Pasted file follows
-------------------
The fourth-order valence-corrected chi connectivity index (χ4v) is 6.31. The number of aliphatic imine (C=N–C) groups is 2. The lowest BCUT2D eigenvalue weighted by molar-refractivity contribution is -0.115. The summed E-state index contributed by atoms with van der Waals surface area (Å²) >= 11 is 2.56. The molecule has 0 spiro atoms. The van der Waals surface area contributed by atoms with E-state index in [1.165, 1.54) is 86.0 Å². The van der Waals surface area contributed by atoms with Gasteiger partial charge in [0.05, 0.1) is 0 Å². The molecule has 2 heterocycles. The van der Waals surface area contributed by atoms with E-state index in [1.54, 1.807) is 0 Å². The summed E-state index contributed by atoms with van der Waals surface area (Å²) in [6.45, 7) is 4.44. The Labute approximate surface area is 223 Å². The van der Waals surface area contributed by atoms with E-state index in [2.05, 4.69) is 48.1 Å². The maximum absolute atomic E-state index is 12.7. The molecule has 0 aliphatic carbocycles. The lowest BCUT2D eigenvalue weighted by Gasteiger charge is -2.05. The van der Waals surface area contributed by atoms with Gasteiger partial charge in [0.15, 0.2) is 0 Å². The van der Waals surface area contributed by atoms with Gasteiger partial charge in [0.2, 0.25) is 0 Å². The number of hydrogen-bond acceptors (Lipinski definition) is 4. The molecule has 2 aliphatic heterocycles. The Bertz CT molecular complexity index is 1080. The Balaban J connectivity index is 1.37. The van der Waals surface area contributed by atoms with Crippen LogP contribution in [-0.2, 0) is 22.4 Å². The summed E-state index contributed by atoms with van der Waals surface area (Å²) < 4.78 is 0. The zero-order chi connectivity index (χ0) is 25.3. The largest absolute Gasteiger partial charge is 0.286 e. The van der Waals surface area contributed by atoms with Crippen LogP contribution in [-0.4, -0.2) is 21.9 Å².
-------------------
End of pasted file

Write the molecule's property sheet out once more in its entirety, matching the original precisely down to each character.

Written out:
The fourth-order valence-corrected chi connectivity index (χ4v) is 6.31. The number of aliphatic imine (C=N–C) groups is 2. The lowest BCUT2D eigenvalue weighted by molar-refractivity contribution is -0.115. The summed E-state index contributed by atoms with van der Waals surface area (Å²) >= 11 is 2.56. The molecule has 0 spiro atoms. The van der Waals surface area contributed by atoms with E-state index in [1.165, 1.54) is 86.0 Å². The van der Waals surface area contributed by atoms with Gasteiger partial charge in [0.05, 0.1) is 0 Å². The molecule has 2 heterocycles. The van der Waals surface area contributed by atoms with E-state index in [1.54, 1.807) is 0 Å². The summed E-state index contributed by atoms with van der Waals surface area (Å²) in [6.45, 7) is 4.44. The Labute approximate surface area is 223 Å². The van der Waals surface area contributed by atoms with E-state index in [2.05, 4.69) is 48.1 Å². The maximum absolute atomic E-state index is 12.7. The molecule has 0 aliphatic carbocycles. The lowest BCUT2D eigenvalue weighted by Gasteiger charge is -2.05. The van der Waals surface area contributed by atoms with Gasteiger partial charge in [0.15, 0.2) is 0 Å². The van der Waals surface area contributed by atoms with Gasteiger partial charge in [0.2, 0.25) is 0 Å². The number of hydrogen-bond acceptors (Lipinski definition) is 4. The molecule has 2 aliphatic heterocycles. The Bertz CT molecular complexity index is 1080. The Balaban J connectivity index is 1.37. The van der Waals surface area contributed by atoms with Crippen LogP contribution in [-0.2, 0) is 22.4 Å². The summed E-state index contributed by atoms with van der Waals surface area (Å²) < 4.78 is 0. The zero-order chi connectivity index (χ0) is 25.3. The largest absolute Gasteiger partial charge is 0.286 e. The van der Waals surface area contributed by atoms with Crippen LogP contribution in [-0.4, -0.2) is 21.9 Å².